Eddie had always taken an interest in Harry, though the lad relished his independence more than was good for him. Harry, to his mind, was the sole holder of talents no one else had in the same degree -- and though his cooperation was sometimes reluctant, Squires had never known him to fail. Eddie felt an old eagerness return to his limbs now that his favorite would soon be under starter’s orders. “So, what’s your pleasure these days, my son? Some trinket caught your discerning eye?”

Harry told him of the particulars of the job: the art gallery on Mount Street, the wall safe in the private flat above, the painting in question, and his agreement with the buyer. 

“A Cezanne, never before seen? A forgery, more like.” Squires followed the art world enough to know that very little was new under the sun. 

Harry shrugged. “Might be one, might be the other.” 

“If the gallery owner got it from Josef Dusek…” 

“Dusek’s known for dodgy goods, they’re his trademark, but he may have stumbled upon on the real thing this time. My source tells me the gallery owner’s subjected the painting to every form of divination that the experts can offer.  Nearly all of them are convinced it’s authentic.”  

Squires steepled his fingers. “You’ll tread carefully Harry, I trust.”

“No need. Only the buyer has to beware, and he’s willing to pay as if it’s genuine.”

Eddie raised an eyebrow in salute. “I should have known you’d have it all sussed out, lad.  Let me know if there’s anything you need. Why don’t you take Tom Fenner along?  Wall safes are his speciality when they don’t yield to persuasion.”

Harry considered the offer. They both were aware that most wall safes, if need be, could be opened from the sides like a tin of sardines, where the metal was often cheap and thin. All the real manufacture was concentrated in the front door. Side entry would mean removing it bodily from the wall, which was messy and noisy, but still possible as a last resort. Harry expected Squires knew he’d get the safe open cleanly without a fuss. Eddie just wanted one of his crew along so that they could do an accounting of the contents, and if anything more was there for the taking, the firm would get its fair share.  

“OK, Eddie.”

Squires studied him, his eyes still clear, his broken-nosed profile as keen as a hawk’s.  “How’s Daniel?” he asked, after motioning one of his men to pour two glasses of claret. 

“Keeping well,” Harry replied with an edge of wariness. Daniel and Eddie had tangled once before, over Harry and a job that ran over schedule. Daniel would never have truly put him at risk with a man like Squires, but walking the tightrope between them had required a delicate sense of balance.  It had all worked out in the end, but ever since, Harry had done his level best to stay out of the middle.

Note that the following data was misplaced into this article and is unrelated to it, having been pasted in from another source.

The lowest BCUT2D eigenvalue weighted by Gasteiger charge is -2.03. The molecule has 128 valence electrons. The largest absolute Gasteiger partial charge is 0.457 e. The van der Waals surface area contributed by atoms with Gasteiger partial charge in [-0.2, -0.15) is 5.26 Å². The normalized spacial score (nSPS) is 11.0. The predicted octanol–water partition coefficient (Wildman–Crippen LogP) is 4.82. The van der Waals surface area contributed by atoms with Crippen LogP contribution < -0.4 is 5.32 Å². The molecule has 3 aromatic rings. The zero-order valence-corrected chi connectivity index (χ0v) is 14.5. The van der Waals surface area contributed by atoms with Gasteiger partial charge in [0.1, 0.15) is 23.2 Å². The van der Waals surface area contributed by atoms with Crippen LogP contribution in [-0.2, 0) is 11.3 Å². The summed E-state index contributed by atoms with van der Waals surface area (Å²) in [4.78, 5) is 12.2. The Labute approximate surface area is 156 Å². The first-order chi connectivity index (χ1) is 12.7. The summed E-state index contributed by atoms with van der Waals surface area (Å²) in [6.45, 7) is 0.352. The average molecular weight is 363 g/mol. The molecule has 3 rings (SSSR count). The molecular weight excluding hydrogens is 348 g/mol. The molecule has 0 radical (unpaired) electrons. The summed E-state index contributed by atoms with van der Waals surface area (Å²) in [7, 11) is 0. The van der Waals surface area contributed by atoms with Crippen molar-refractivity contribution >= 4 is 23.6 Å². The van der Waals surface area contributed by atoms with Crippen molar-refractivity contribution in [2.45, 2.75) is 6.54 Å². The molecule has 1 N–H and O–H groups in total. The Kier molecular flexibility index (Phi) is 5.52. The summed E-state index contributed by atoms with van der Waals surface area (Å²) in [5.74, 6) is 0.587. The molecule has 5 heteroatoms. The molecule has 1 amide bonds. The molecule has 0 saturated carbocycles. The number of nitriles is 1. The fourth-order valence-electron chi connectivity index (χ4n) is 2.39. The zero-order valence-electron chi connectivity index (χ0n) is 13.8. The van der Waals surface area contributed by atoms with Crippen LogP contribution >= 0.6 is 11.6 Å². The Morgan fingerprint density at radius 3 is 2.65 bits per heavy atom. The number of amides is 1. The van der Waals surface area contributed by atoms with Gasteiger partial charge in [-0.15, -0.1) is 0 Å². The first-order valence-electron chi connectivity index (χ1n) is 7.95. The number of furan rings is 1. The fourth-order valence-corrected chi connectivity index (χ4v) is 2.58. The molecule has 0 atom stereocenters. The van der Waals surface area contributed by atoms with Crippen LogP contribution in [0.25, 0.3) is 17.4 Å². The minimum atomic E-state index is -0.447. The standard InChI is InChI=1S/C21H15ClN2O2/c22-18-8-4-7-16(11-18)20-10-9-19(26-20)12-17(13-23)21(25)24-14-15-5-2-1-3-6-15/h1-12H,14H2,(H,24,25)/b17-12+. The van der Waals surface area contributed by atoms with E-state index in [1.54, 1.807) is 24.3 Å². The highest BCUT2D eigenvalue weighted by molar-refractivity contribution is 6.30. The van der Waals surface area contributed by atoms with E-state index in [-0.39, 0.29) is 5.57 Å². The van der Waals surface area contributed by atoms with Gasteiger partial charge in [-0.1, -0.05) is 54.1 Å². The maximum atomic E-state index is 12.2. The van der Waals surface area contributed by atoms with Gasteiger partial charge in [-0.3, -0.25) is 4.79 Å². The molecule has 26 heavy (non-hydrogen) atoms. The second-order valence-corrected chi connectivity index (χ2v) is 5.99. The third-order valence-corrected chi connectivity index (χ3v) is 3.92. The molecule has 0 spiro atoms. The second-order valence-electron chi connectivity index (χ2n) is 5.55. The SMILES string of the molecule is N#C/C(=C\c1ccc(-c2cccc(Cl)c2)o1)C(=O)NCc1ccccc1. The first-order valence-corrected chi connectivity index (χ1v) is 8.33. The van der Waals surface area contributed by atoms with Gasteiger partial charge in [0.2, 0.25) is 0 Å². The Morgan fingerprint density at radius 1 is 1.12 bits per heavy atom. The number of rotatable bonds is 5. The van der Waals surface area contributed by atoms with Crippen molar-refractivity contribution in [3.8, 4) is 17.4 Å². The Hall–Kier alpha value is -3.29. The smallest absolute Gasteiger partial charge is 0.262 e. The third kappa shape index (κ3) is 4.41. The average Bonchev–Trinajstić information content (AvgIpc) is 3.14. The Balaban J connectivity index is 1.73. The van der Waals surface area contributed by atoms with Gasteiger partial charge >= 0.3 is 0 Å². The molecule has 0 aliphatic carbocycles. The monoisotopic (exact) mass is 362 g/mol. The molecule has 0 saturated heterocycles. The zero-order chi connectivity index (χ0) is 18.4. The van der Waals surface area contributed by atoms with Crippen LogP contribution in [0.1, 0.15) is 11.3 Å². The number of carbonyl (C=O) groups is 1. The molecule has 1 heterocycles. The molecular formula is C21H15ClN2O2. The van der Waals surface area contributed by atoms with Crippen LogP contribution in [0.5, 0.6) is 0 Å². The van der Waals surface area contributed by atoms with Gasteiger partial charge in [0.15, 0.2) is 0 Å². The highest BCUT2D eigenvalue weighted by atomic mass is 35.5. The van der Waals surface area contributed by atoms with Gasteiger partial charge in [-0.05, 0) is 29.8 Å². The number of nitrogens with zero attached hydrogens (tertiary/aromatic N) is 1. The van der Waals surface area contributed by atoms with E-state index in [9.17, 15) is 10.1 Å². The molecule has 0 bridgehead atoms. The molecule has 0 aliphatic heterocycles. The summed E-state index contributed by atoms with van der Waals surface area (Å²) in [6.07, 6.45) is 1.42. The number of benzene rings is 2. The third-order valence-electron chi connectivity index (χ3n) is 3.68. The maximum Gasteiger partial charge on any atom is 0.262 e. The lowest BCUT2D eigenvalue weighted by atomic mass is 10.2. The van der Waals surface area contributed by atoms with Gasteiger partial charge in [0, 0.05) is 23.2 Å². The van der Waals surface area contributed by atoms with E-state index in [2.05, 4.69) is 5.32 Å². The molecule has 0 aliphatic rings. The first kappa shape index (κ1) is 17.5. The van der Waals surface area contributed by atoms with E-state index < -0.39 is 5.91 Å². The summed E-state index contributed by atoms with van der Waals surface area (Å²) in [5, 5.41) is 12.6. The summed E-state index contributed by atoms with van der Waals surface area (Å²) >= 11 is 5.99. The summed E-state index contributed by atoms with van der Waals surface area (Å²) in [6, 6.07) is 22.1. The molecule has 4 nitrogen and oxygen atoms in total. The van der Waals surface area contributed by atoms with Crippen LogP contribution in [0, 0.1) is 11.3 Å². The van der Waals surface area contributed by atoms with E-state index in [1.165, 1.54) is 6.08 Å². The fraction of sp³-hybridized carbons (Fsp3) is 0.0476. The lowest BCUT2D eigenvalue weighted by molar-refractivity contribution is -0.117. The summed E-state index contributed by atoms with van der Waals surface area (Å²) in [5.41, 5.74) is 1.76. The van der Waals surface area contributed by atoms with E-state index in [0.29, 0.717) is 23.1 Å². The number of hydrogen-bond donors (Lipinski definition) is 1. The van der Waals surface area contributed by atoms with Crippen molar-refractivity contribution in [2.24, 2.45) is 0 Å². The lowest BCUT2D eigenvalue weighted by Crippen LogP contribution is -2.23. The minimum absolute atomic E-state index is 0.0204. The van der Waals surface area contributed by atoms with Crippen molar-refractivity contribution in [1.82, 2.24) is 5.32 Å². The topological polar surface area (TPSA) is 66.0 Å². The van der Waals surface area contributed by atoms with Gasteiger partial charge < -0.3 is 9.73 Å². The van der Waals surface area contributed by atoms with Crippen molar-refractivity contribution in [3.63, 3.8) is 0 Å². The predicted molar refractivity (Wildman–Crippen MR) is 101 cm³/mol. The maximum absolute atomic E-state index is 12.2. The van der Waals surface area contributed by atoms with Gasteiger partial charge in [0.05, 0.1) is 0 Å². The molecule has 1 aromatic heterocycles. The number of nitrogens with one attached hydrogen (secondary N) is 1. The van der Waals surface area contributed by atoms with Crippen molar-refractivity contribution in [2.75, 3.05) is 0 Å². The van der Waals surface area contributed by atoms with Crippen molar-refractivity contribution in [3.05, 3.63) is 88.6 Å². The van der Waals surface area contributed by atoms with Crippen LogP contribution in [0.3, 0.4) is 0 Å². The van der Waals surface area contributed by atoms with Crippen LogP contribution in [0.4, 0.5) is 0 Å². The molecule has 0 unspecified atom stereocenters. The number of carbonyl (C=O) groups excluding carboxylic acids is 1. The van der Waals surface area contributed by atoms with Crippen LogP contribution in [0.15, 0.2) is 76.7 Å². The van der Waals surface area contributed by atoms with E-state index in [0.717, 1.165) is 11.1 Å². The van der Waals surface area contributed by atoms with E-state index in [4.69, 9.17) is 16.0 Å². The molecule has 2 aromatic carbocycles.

“Pity he has such a claim on your talents.” Eddie studied the wine in its crystal glass, holding it up to the light. “You’re a rare one, Harry,” he rasped in his ruined voice. “If you’d thrown your lot in with us, my lad, this could have all been yours.” Squires spoke with an air of self-mockery, as if his empire extended to a rented flat in Soho, but Harry knew the true extent of the compliment.   

“I’m sure your son Jack might have something to say about that.” 

Squires put down his glass. “Well he might. But he could do with a chap like you at his elbow. He’s fearless, is Jackie, and hard as fuck, but he hasn’t your brains, your finesse. It’s not like the old days when all you had to do to make money was to cosh some heads together. We’re the sharp end of the economy, my lad. A proper firm now, like an investment bank.”   

“Thanks for the offer, but it’s entirely too respectable for me, I’m afraid,” winked Harry. The truth was, he was probably right. If a life of crime was just totting up revenue streams he’d as soon chuck it in and go straight. 

Eddie cocked his head, regarding the prodigal before him with fond exasperation. “If all that lovely money won’t tempt you to settle down then what will?”  

“Damned if I know, Eddie. Damned if I know.”   

Eddie raised his glass. “Well, then, Harry,” he replied, as if to the shade of his youth, “a toast. To the sporting life.”  

“The sporting life.”



Harry spent the night dreaming in colour, in swirls of paint. He hadn’t thought of the Venice forger in years, his old tutor, hunched over his hoard of antique finds, trying to teach him by sight, smell, and touch, whole centuries of art. Time was full of tricks to snare the unwary, from the dates of pigments and canvas, to the patterns of worm holes in wood. Daniel had despaired of a boy of sixteen, and a particularly restless one at that, ever recalling a tenth of that knowledge, but it had been drilled into Harry’s skull with such precision that it still had the power to disturb his sleep. 

He came awake in the darkness and flicked on the low flame of a cigarette lighter. He picked up the photo on the nightstand and watched as the light flared around it. Though the image was slightly blurred it was alive with greens and blues and yellows -- laid down in parallel strokes, with the thick creamy edge of a palette knife, and the precise hatchwork of a brush – a swell of thick, dark foliage, the bold slant of a roof. He had lied when he said it didn’t matter. He wanted the Cezanne to be real, and for him to be the first to steal it, to be a thief of time, if only for a moment, to capture its brilliance, to feel its texture under his fingers, to hold it like a talisman in his heart.